On occasion I open with a warning, and today is one of those such occasions.

I am up early, all of my Fruit Loops and my DH (dear husband) are still in bed, and so up until now it has been just me, my bible, and my coffee.  This is a rare occurence and I think I am a bit giddy about it, so my thoughts are all jumbled with things I find hilarious in the Word this morning, and things that are interesting to ponder with a more serious mind.

If you find it hard to determine whether I am being serious or not, on any given point, please take it all with a grain of salt.

Having said that, I am reading in Judges Chapter 11.

Judges is a book in which a new judge takes over in Israel, then dies, and a new judge takes over, and dies, and a new judge takes over and dies, and a new…

Okay enough, you get the picture.  After 11 Chapters the only guy I remember anything significant about is Gideon, and that is whole ‘nother post. 

Until today, when along came Jephthah. In my mind and in this post I will call him JEP because I can’t pronounce the rest.  And I would rather nickname him than insult him.

I think it is important to note that before JEP, in chapter 10 the son of Dodo ruled for 23 years. 

 Why is that important, because Dodo is a biblical name, and now I have to consider whether or not my Fruit Loops can call one another Dodo without getting a rebuke.

Anyway,  Jep, he was quite the guy, son of a harlot.  Left town, because the sons of his father Gilead and his wife didn’t want Jep hanging around.

But Israel found themselves in some trouble, (surprise) and went lookin’ for Jep to get ’em out.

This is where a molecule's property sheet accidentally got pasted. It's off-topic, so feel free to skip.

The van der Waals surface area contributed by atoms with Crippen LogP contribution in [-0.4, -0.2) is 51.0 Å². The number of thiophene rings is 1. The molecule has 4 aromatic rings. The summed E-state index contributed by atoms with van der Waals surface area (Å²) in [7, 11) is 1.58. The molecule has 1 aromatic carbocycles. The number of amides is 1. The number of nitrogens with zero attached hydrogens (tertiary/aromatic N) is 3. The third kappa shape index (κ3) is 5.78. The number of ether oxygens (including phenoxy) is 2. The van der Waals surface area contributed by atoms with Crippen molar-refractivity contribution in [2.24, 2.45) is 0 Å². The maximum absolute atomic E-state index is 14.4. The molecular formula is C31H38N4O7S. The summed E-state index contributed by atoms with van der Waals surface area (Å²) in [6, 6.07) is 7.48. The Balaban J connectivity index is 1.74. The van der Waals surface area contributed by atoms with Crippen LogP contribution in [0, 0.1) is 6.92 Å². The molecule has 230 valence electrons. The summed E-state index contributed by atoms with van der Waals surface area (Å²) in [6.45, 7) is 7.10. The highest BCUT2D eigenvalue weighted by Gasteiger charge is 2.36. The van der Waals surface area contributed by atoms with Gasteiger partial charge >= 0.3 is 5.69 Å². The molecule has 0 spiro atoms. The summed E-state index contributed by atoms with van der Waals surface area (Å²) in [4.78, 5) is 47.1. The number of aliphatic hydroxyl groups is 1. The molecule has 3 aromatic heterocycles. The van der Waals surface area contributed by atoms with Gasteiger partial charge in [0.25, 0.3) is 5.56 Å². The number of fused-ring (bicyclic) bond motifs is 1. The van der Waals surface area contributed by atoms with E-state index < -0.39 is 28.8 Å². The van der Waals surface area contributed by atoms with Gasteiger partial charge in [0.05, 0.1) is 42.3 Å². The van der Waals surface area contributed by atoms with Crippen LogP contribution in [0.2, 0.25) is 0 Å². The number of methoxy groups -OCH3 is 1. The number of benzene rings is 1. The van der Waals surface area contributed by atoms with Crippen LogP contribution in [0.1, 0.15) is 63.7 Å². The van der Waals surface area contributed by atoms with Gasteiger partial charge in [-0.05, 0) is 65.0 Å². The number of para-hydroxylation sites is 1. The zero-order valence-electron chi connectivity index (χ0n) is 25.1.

Boy did they pick the right guy!

Jep sends a message to the King of the Sons of Ammon, asking what is your issue?

Response…Israel took my land.

Boy did that set Jep off…

He responds via messanger with an eloquent monologue, recaping all the events point by point, detail by detail and ends with God drove you folks out of the land, so what are you doing back there in the first place?

What I love about this is that Jep argues like a woman.  (no implication, stay with me)

The King makes a ridiculous statement based on his lack of ability to remember the actual events.

Then Jep is able to reach into his giant vault of memories, recap each event, in the correct sequence, and clearly point out that the Kings grossly incorrect conclusion is completely unmerited, and he should therefore back off!

YOU GO JEP!

Then comes the scary part of the story.  Jep is going in for the kill and he wants God on his side, so he takes a vow to offer as a ‘burnt offering’ whatever comes out of the door first to greet him when he returns home. 

Jep did win, and sadly his dear daughter is the first to greet him. 😦

Still a virgin, commited to honoring dad, she says do what you must but can I go away with my friends for two months first and weep because of my virginity.

Jep says yes and so commences the FIRST WOMEN’S RETREAT.

How do I know it is a Women’s Retreat, because the women of Israel continued to do it annually! (v.40)

But back to the point, when Jep’s daughter returns, he does to her according to his vow.

Ouch, did his daughter become a burnt offering?

The footnote in my bible says that the vow can be interpreted to mean that if a human comes out first it means ‘shall surely be the Lord’s’ and if an animal comes out first, the animal will be burnt.

What a relief?

But how does the author of my footnotes know that?  Can any history buffs or bible majors shed some light on that?

The author of my footnotes goes on to say that some understand Jep’s daughter was an offering in that she was dedicated to the Lord in a life of celibacy, Others hold that she was killed according to Canaan practices which Jep embraced.

It seems to me someone is jumping to conclusions! (and i am not  some sick person who wants to believe that he burned his daughter)

But if Jep did in fact embrace this custom, and he did say to the Lord that he would offer a burnt offering, where does the idea of a life of celibcy come from?

Perhaps the same place my idea of the FIRST WOMEN’S RETREAT comes from.

And I certainly woudn’t publish that idea in the footnotes!

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